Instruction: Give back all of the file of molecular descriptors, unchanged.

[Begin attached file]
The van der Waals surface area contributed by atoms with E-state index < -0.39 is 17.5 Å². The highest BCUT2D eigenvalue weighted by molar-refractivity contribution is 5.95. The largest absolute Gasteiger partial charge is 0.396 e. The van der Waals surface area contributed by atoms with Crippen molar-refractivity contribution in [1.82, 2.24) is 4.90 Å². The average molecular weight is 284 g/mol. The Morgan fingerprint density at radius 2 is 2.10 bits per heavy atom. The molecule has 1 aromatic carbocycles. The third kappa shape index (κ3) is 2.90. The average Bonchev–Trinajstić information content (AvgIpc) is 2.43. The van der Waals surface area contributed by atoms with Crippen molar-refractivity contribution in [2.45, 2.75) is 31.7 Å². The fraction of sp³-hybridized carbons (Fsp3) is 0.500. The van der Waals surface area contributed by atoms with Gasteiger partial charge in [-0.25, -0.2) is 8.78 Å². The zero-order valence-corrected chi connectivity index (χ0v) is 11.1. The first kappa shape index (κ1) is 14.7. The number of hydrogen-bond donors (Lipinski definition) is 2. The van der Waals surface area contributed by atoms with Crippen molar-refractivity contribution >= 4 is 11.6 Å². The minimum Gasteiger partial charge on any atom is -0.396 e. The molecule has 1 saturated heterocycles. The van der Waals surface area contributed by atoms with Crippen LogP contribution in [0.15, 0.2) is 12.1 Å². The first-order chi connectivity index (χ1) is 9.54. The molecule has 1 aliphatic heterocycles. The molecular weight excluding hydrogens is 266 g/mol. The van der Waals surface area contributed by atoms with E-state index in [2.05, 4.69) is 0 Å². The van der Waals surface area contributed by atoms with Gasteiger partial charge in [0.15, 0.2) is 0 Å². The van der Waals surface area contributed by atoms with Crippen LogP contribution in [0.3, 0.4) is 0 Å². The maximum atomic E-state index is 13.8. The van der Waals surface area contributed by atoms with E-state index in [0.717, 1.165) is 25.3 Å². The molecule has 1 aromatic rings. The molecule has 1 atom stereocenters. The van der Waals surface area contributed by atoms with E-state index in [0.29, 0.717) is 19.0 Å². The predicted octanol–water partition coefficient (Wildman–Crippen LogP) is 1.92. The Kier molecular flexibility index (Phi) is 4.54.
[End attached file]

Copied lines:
The van der Waals surface area contributed by atoms with E-state index < -0.39 is 17.5 Å². The highest BCUT2D eigenvalue weighted by molar-refractivity contribution is 5.95. The largest absolute Gasteiger partial charge is 0.396 e. The van der Waals surface area contributed by atoms with Crippen molar-refractivity contribution in [1.82, 2.24) is 4.90 Å². The average molecular weight is 284 g/mol. The Morgan fingerprint density at radius 2 is 2.10 bits per heavy atom. The molecule has 1 aromatic carbocycles. The third kappa shape index (κ3) is 2.90. The average Bonchev–Trinajstić information content (AvgIpc) is 2.43. The van der Waals surface area contributed by atoms with Crippen molar-refractivity contribution in [2.45, 2.75) is 31.7 Å². The fraction of sp³-hybridized carbons (Fsp3) is 0.500. The van der Waals surface area contributed by atoms with Gasteiger partial charge in [-0.25, -0.2) is 8.78 Å². The zero-order valence-corrected chi connectivity index (χ0v) is 11.1. The first kappa shape index (κ1) is 14.7. The number of hydrogen-bond donors (Lipinski definition) is 2. The van der Waals surface area contributed by atoms with Crippen molar-refractivity contribution >= 4 is 11.6 Å². The minimum Gasteiger partial charge on any atom is -0.396 e. The molecule has 1 saturated heterocycles. The van der Waals surface area contributed by atoms with Crippen LogP contribution in [0.15, 0.2) is 12.1 Å². The first-order chi connectivity index (χ1) is 9.54. The molecule has 1 aliphatic heterocycles. The molecular weight excluding hydrogens is 266 g/mol. The van der Waals surface area contributed by atoms with E-state index in [2.05, 4.69) is 0 Å². The van der Waals surface area contributed by atoms with Gasteiger partial charge in [0.15, 0.2) is 0 Å². The van der Waals surface area contributed by atoms with Crippen LogP contribution in [0.3, 0.4) is 0 Å². The maximum atomic E-state index is 13.8. The van der Waals surface area contributed by atoms with E-state index in [0.717, 1.165) is 25.3 Å². The molecule has 1 aromatic rings. The molecule has 1 atom stereocenters. The van der Waals surface area contributed by atoms with E-state index in [0.29, 0.717) is 19.0 Å². The predicted octanol–water partition coefficient (Wildman–Crippen LogP) is 1.92. The Kier molecular flexibility index (Phi) is 4.54.